Systems Madness (2023)
Claudia Hart and Andrew Blanton
Systems Madness is a collaborative NFT project by Claudia Hart and Andrew Blanton for Web 3.0, created for the ARTBLOCKS platform. It explores what happens when reason meets unreason. Inspired by the short story "The Yellow Wallpaper" (1892) by Charlotte Perkins Gilman, the project uses AI tools to transform literary language into a library of visual tropes, a translation of emotional expression into code. Together the artists reconstructed the pattern language of romantic-era wallpapers, using warm, off-primary colors, noises, gradients, and blurs in many layers, applying different fractal formations that were repeated in irregular intervals to express the human desire to create order out of chaos. Systems Madness is a mesmerizing interactive artwork, intended as much for the NFT wallet as for immersive installation.
Each unique wallpaper used one of five poisonous flowers, in the infinite variety ofSystems Madness interactive patterns. Pictured below are black Chrysanthemum, brown Hydrangea, and orange Foxglove
Dall-e AI-created wallpapers, used to develop the pattern language that is the basis of the mathematical code used to produce Systems Madness.
Systems Madness “Brown Hydrangea” interactive wallpaper installed at Lume, NYC.
Our work is inspired by a short story by Charlotte Perkins Gilman written in 1892, The Yellow Wallpaper. The narrator of her story is another imaginative woman, a writer of short fiction. Her husband is John, a rational man, and a very scientific medical doctor. John feels that his wife is too agitated, so he enforces upon her a treatment contrived for unusual women in the age of Freud: complete rest, no guests, no visitors. Retired to the country by her doting husband, our narrator takes her rest in a room hung with yellow wallpaper, staring alone at the walls for three months. By the end of this cure, she has completely lost her mind, hallucinating a mad woman imprisoned behind the yellow patterns. My interpretation of the Gilman story is called Systems Madness, a coded system translating her yellow wallpaper into P5js. To accomplish this I invited Andrew Blanton, a composer and accomplished programmer to collaborate.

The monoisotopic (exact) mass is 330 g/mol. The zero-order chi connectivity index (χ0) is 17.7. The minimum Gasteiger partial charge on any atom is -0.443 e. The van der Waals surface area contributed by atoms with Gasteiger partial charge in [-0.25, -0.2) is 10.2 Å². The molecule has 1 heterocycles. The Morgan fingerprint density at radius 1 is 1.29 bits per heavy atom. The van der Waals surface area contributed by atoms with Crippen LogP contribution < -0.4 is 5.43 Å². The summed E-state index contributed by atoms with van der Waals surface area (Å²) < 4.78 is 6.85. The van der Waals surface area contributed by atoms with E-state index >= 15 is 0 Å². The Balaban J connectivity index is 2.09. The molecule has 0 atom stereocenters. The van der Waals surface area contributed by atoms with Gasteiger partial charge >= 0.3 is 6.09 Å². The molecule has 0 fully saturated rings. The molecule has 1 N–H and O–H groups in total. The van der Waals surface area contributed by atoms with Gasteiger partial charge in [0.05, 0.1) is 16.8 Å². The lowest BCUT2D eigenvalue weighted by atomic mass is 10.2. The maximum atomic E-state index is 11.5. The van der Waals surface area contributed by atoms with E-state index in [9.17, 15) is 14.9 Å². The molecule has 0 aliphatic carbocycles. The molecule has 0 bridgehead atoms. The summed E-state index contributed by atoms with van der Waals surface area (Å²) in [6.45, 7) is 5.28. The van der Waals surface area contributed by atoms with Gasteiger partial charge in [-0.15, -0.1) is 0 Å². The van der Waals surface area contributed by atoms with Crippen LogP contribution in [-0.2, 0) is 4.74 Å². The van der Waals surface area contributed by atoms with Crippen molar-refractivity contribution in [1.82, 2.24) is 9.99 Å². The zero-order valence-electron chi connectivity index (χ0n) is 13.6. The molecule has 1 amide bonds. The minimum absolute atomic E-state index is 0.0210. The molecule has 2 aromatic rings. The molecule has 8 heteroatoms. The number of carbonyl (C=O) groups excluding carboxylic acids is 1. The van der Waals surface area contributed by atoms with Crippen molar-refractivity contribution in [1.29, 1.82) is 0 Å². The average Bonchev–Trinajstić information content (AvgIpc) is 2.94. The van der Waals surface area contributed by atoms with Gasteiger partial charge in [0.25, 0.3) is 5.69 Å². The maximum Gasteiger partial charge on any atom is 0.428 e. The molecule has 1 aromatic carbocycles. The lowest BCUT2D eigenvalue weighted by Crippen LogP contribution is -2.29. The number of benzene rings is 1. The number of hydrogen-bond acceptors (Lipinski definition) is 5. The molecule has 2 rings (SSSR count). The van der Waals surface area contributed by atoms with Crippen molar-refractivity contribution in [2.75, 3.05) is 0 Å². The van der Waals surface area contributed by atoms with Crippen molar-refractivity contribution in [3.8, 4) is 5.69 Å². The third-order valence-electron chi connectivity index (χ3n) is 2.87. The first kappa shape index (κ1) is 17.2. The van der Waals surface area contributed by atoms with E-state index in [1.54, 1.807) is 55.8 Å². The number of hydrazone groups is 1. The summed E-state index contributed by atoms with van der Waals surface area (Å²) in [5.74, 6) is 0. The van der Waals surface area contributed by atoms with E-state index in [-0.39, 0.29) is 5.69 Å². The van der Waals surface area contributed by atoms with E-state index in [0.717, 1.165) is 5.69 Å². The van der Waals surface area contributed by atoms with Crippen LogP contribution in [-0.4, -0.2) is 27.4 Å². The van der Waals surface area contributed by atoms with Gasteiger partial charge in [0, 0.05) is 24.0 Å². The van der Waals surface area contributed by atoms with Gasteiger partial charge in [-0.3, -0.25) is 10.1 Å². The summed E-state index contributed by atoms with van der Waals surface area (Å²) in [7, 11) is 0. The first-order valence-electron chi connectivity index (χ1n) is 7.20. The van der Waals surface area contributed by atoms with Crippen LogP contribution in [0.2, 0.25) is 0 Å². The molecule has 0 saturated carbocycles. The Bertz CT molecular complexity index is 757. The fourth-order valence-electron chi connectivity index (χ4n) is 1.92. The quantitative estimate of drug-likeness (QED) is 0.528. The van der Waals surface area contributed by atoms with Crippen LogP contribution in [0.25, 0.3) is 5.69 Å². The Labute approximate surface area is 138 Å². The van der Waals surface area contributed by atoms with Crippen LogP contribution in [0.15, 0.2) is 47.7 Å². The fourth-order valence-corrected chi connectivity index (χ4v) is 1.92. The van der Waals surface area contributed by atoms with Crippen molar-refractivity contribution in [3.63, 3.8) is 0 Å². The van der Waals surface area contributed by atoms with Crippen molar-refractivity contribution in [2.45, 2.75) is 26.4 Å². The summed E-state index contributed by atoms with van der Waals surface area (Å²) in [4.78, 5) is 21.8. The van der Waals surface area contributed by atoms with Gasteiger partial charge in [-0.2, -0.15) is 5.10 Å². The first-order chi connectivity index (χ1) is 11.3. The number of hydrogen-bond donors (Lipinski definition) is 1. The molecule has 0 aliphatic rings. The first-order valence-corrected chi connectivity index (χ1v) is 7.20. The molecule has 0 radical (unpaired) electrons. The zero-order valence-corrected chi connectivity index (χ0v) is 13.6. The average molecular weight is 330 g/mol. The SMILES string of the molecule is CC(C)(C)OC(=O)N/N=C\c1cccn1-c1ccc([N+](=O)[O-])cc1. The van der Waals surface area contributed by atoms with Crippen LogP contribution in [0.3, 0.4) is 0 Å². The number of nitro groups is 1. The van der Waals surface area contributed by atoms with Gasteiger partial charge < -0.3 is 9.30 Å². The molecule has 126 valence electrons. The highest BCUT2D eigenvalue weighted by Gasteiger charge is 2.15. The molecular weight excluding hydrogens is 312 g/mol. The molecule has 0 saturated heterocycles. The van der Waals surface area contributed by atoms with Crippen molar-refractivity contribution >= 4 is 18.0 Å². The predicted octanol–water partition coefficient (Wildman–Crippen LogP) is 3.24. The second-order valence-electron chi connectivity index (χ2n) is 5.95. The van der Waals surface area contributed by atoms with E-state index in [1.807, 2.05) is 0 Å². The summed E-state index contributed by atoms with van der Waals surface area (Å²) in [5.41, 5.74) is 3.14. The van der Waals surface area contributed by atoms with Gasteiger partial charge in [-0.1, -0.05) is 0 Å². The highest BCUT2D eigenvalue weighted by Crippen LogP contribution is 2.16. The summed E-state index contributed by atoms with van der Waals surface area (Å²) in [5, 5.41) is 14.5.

To decode the semantics of crazy wallpaper, I decided to use Dall-e, the open access AI that creates images from text. Since I was working from literature, I could harness Dall-e to translate literary language into a library of visual tropes. The Dall-edatabase consists of reproductions of canonical images culled from the history of mainstream art history, in other words, of western painting, photography and design. Dall-e, in the end, is a cultural archive, simulating cultural values, cliches and assumptions. It is at its core, a semiotics engine. Dall-e is therefore the perfect tool for deconstructing crazy wallpaper. I realized that Dall-e, because it sits on a specific cultural database, hooks into its unconscious, providing the road to travel in pursuit of the Yellow Wallpaper algorithm - the mathematics behind a story that is a literary icon of both Romantic and feminist fiction.
I typed descriptors into Dall-e, borrowing language from the short story, also intermixed with other related literary, cultural and art references from the same period: “Hallucinatory old floral wallpaper like a watercolor Rorschach test created by Victor Hugo after writing The Hunchback of Notre Dame, then seeing an exhibition of paintings by Odilon Redon,” for example. And also: “Tiny flowers in patterned wallpaper, water-colored, faded and painted by a paranoid schizophrenic woman seeing visions of dancing macabre figures.” I tried many versions, then at a certain point the Dall-e wallpaper designs started repeating themselves. Once they did, I knew I had cracked the code. It was time for Andrew to step in.
To script, Andrew countered my Dall-e semiotics engine with a parallel archive, an MIT open-source processing library and one of the only ones for P5js. Andrew and I then formally deconstructed the pattern language of Dall-e Romantic wallpapers with as much precision as we could muster. “Crazy” patterns consist of colors sampled from my Dall-e wallpaper archives, noises, gradients, transparencies, blurs, in many layers, applying different fractal formations that were repeated in irregular intervals to express the human desire to create order out of chaos.
Andrew then used his library to translate the Dall-e wallpaper language into code. He produced a shader based on the MIT library, scripting five poisonous flowers to create a coded wallpaper system reconstructing madness through its responsiveness to gentle human touch - the slight wiggle of a handheld mouse resetting a pattern into a different time and place. An irrational “reset” button! Produced by rational mathematics, our Systems Madness suggests insane hallucinations. Together, Andrew and I framed a question - what happens when reason meets unreason? The response: the all too human desire to create order out of the chaos of this world; and identically - the truth - that too much order can drive you mad!